When I ask senior leaders about learning walks, most say that they do them regularly. When pressed about what they actually do during such a learning walk, the answer is usually more about walking than learning. A few systematically gather data about learning that can be used to monitor changes in the school’s learning culture, but mostly it is management by walking about, sometimes observing teaching rather than learning, sometimes monitoring levels of student engagement.
So what might leaders seek out during a learning walk? Try walking around your school, and look into a range of lessons to seek evidence for the following:
- Teachers talking to students about how they learn (as opposed to what they learn); students talking about themselves as learners; the fluency and consistency of the language being used.
- Teachers offering students intriguing/engaging activities that sustain interest; students engaging with enthusiasm and excitement.
- Vibrant and interesting display that supports the teaching and learning; teachers and students using such display routinely in lessons.
- Teachers deliberately encouraging student questions; students asking their own questions purposefully; students pursuing their own lines of enquiry.
- Opportunities for students to exercise choice; teachers adapting lessons to better meet students’ interests
- Teachers helping students to undertake challenging work that enables them to work at the edge of their comfort zones; students wrestling with and relishing tackling material that they find difficult.
- Teachers making assessment criteria/objectives public; evidence that AfL is alive and well; students aware of ‘what a good one looks like’.
- Students creating meaning for themselves; teachers giving students time to do so.
- Teachers scaffolding and supporting collaborative learning; students learning with and from their peers.
- Feedback to students that is formative and related to previous work/achievements and future targets; students who can articulate how they are becoming more effective as a learner.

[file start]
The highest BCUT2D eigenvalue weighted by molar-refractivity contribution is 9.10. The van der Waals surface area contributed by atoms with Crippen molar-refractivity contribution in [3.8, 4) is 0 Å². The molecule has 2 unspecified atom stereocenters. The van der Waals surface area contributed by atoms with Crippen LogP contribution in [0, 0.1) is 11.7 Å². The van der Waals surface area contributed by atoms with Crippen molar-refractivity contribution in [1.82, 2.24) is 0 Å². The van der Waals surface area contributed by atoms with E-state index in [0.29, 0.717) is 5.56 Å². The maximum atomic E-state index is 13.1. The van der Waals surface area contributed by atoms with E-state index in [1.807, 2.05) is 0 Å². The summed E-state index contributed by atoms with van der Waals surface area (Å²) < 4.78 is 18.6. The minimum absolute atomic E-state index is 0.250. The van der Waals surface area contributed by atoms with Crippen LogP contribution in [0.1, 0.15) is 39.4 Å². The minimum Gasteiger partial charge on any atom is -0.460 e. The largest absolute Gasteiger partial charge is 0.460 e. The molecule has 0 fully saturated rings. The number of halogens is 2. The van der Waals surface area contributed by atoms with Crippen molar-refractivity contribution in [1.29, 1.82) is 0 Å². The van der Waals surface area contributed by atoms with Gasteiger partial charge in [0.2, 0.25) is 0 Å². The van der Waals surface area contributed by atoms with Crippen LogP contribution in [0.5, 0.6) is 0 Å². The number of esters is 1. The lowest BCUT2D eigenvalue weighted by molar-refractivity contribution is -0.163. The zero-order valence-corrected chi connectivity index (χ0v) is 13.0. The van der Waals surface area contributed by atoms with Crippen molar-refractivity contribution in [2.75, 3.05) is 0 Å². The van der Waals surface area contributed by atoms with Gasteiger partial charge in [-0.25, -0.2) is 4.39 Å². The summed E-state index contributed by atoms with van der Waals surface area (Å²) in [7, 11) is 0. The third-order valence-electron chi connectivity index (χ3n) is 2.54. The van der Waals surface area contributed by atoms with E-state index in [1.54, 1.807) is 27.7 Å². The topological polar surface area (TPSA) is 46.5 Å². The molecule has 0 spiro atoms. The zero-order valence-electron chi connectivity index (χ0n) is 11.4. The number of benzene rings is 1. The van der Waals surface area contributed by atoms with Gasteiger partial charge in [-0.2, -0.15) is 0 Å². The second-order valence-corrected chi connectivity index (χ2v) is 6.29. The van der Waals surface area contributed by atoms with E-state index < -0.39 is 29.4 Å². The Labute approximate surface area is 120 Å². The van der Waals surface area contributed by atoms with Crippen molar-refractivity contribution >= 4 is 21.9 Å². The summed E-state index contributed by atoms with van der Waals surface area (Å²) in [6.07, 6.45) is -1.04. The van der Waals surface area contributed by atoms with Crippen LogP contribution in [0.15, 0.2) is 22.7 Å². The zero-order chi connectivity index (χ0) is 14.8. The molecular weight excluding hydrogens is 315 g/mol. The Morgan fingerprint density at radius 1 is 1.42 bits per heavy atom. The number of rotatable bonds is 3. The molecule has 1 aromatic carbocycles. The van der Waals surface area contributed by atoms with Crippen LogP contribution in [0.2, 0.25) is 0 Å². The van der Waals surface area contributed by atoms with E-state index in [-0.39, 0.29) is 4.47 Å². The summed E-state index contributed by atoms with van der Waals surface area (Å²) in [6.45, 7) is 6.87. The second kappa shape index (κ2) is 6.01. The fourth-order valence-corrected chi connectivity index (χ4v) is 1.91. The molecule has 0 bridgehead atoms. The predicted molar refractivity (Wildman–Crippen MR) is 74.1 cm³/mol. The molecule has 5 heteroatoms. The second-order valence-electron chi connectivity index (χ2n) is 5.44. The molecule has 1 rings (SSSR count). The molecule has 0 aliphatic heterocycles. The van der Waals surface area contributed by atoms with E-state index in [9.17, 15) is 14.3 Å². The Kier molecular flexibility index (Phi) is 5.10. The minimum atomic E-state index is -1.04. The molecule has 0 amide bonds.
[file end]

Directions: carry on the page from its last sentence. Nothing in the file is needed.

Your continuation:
- Teachers displaying fallibility and that they do not know all of the answers; students behaving with confident uncertainty.
A few questions . . . . .
- What else might you look for? What would you add to this list?
- Can you observe for all of these things simultaneously, or will you focus on a subset?
- What would you expect to see / hear that would convince you that these things are happening?
- How might you ensure consistency across observers, and is this important?
- How might you record your observations?
- What would you use the observations for?
- How might you use such a list to engage teachers with considering the culture of their own classrooms?
- How would they assess their own classroom against this list?
- If asked, what list would they come up with?
- How might you engage students in developing your own list of desirable features?
- How might students be enabled to contribute to your learning walk data?
Sounds more like a hike than a walk? But imagine how inspiring the scenery along the way will be.
Some interesting issues bought up here about how to get ‘beneath the surface’. I would think that asking the students about what they are learning and why gets you deep into it immediately.